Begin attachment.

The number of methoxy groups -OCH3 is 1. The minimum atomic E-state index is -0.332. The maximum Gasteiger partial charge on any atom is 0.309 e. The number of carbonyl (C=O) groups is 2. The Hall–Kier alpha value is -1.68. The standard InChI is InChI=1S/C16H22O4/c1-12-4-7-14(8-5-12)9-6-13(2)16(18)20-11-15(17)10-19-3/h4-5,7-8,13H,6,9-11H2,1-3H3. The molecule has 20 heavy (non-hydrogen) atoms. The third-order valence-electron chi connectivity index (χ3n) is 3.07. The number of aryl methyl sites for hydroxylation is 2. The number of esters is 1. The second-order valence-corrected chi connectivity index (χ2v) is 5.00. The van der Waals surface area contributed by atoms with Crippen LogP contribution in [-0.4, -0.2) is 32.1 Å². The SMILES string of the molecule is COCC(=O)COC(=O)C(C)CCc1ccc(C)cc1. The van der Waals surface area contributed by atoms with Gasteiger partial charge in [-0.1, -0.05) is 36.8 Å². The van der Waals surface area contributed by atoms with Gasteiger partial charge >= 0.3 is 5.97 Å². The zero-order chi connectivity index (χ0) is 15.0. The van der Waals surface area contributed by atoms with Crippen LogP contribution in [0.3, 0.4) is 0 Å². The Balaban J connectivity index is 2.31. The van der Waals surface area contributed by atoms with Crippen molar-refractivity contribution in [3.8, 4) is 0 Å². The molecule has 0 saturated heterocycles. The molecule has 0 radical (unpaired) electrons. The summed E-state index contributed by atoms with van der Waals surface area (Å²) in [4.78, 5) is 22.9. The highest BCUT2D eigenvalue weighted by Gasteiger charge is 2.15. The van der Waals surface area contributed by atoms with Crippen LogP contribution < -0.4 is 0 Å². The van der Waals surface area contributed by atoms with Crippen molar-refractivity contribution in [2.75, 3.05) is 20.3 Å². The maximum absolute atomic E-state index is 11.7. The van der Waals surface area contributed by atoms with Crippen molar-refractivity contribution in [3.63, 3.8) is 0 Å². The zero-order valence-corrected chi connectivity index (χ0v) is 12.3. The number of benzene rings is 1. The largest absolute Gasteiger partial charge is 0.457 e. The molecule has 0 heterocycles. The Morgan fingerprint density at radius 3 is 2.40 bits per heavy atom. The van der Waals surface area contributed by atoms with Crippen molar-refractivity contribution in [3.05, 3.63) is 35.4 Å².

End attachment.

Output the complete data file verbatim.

The number of methoxy groups -OCH3 is 1. The minimum atomic E-state index is -0.332. The maximum Gasteiger partial charge on any atom is 0.309 e. The number of carbonyl (C=O) groups is 2. The Hall–Kier alpha value is -1.68. The standard InChI is InChI=1S/C16H22O4/c1-12-4-7-14(8-5-12)9-6-13(2)16(18)20-11-15(17)10-19-3/h4-5,7-8,13H,6,9-11H2,1-3H3. The molecule has 20 heavy (non-hydrogen) atoms. The third-order valence-electron chi connectivity index (χ3n) is 3.07. The number of aryl methyl sites for hydroxylation is 2. The number of esters is 1. The second-order valence-corrected chi connectivity index (χ2v) is 5.00. The van der Waals surface area contributed by atoms with Crippen LogP contribution in [-0.4, -0.2) is 32.1 Å². The SMILES string of the molecule is COCC(=O)COC(=O)C(C)CCc1ccc(C)cc1. The van der Waals surface area contributed by atoms with Gasteiger partial charge in [-0.1, -0.05) is 36.8 Å². The van der Waals surface area contributed by atoms with Gasteiger partial charge >= 0.3 is 5.97 Å². The zero-order chi connectivity index (χ0) is 15.0. The van der Waals surface area contributed by atoms with Crippen LogP contribution in [0.3, 0.4) is 0 Å². The Balaban J connectivity index is 2.31. The van der Waals surface area contributed by atoms with Crippen molar-refractivity contribution in [3.8, 4) is 0 Å². The molecule has 0 saturated heterocycles. The molecule has 0 radical (unpaired) electrons. The summed E-state index contributed by atoms with van der Waals surface area (Å²) in [4.78, 5) is 22.9. The highest BCUT2D eigenvalue weighted by Gasteiger charge is 2.15. The van der Waals surface area contributed by atoms with Crippen LogP contribution < -0.4 is 0 Å². The van der Waals surface area contributed by atoms with Crippen molar-refractivity contribution in [2.75, 3.05) is 20.3 Å². The maximum absolute atomic E-state index is 11.7. The van der Waals surface area contributed by atoms with Crippen molar-refractivity contribution in [3.63, 3.8) is 0 Å². The zero-order valence-corrected chi connectivity index (χ0v) is 12.3. The number of benzene rings is 1. The largest absolute Gasteiger partial charge is 0.457 e. The molecule has 0 heterocycles. The Morgan fingerprint density at radius 3 is 2.40 bits per heavy atom. The van der Waals surface area contributed by atoms with Crippen molar-refractivity contribution in [3.05, 3.63) is 35.4 Å².